4 But God, who is rich in mercy, out of the great love with which he loved us 5 even when we were dead through our trespasses, made us alive together with Christ — by grace you have been saved — 6 and raised us up with him and seated us with him in the heavenly places in Christ Jesus, 7 so that in the ages to come he might show the immeasurable riches of his grace in kindness toward us in Christ Jesus. 8 For by grace you have been saved through faith, and this is not your own doing; it is the gift of God— 9 not the result of works, so that no one may boast. 10 For we are what he has made us, created in Christ Jesus for good works, which God prepared beforehand to be our way of life.


Personal Reflection:

In the midst of growing numbers of deaths due to the Covid-19 pandemic, we hear Paul’s words, “even when we were dead through our trespasses, [God] made us alive together with Christ.”  There are two different “deaths” here.  The first is the one dealing with our human mortality.  The second has to do with our life both now, and beyond this mortal human life – the life that is defined by our connection to, and relationship with, God.  We can’t change our human mortality, it will confront us at some point.  What Paul – and God – are concerned with is who we are as God’s people, whether this mortal life is all there is for us (which it is not) – and how we can truly live, whether here and now, or in the life to come.

In our human mortality, medicine, healthy living and a bit of luck can see us to a ripe old age – but that’s it.  We are mortal – meaning there’s an end to this life.  Life in God, in the grace and mercy we have in Christ Jesus, has the promise of immortality, of a new life that transcends our mortal life’s end.  It’s a gift, from God.  That’s it.  Believe, receive, and that’s it.  Now it’s human nature (and, honestly, American/European mindset) to say “What’s the catch?” “What do I really need to do to earn eternal life, earn God’s favor?”  The answer – as difficult as it is to believe in our modern times – is nothing – nothing more than believe, and receive.  You see, the gift is ours “even when we were dead through our trespasses.”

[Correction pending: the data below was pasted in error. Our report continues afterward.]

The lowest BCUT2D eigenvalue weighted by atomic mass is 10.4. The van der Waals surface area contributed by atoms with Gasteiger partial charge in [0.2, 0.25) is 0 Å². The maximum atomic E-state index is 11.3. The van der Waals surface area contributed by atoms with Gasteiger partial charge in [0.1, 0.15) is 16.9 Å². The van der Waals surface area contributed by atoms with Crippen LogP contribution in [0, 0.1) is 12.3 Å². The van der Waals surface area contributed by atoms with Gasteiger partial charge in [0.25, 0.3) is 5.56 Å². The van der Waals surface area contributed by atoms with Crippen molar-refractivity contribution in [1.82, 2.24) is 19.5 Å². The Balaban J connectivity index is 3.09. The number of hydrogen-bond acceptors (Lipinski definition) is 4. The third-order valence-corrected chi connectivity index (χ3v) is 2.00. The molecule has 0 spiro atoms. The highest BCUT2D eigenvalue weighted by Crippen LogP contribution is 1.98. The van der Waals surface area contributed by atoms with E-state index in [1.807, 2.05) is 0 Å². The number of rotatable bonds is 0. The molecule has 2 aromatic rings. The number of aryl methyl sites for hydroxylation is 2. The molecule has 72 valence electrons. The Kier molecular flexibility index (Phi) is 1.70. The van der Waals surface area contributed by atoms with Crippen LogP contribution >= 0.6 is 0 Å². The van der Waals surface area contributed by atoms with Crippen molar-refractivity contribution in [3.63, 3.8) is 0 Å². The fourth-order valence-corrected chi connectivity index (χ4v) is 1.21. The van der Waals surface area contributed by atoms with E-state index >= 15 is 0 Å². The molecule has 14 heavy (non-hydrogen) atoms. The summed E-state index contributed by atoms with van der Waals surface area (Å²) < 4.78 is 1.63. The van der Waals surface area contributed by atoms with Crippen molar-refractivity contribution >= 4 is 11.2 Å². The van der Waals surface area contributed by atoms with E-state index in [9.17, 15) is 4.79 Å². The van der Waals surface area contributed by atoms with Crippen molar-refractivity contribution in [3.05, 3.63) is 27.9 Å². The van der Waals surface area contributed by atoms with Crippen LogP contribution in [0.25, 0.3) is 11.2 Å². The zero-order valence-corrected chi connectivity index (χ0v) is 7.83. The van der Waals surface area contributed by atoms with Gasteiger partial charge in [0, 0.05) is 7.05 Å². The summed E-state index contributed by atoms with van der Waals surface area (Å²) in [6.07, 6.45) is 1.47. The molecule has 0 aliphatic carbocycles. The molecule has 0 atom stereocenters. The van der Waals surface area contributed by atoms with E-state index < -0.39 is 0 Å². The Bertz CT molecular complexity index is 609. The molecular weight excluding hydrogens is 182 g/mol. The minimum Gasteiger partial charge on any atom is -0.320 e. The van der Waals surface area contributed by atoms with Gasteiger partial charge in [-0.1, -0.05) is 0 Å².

As this pandemic spreads and grows, some are going to say, or at least ask the question of whether this is God getting back at us for all the sinful, evil ways of our world.  But our God is not one who desires our death, but rather that we would turn to God and live.  Our God is one who forgives “seventy times seven” (Matt. 18:22, NKJV) – or as much as it takes.  Our God is one who comes among us to heal, and forgive, and then to die on a cross to make the proclamation that in Him there is life that conquers death – through His great love for us.  Only Jesus does that, giving himself up, for us.  It’s no longer the Law (what we do) that determines our future, it’s Jesus and the cross.  And in that grace and mercy, in that love and promise, we have hope, even when our mortal lives feel threatened.  So we can live without fear, and be a light of grace for others.


“Where, O death, is your victory? Where, O death, is your sting?”
The sting of death is sin, and the power of sin is the law.

But thanks be to God, who gives us the victory through our Lord Jesus Christ.”

                                                                                                – 1 Corinthians 15:55-57 (NRSV)


Blessings & Peace,

Pastor Wayne


Want to do something positive in this uncertain, anxious time? 

 Write an encouraging card, note or letter for our elderly friends at Senior Star (there’s a bin in the breezeway where you can place them).

Sign up to ring the church bells to send the message to our community that God is with us in the midst of this time, and that we at Messiah are praying for those who are affected, and for an end to the pandemic.


For those affected in any way by the Covid-19 pandemic.

For our congregation in this time of separation, that we would yet be held together.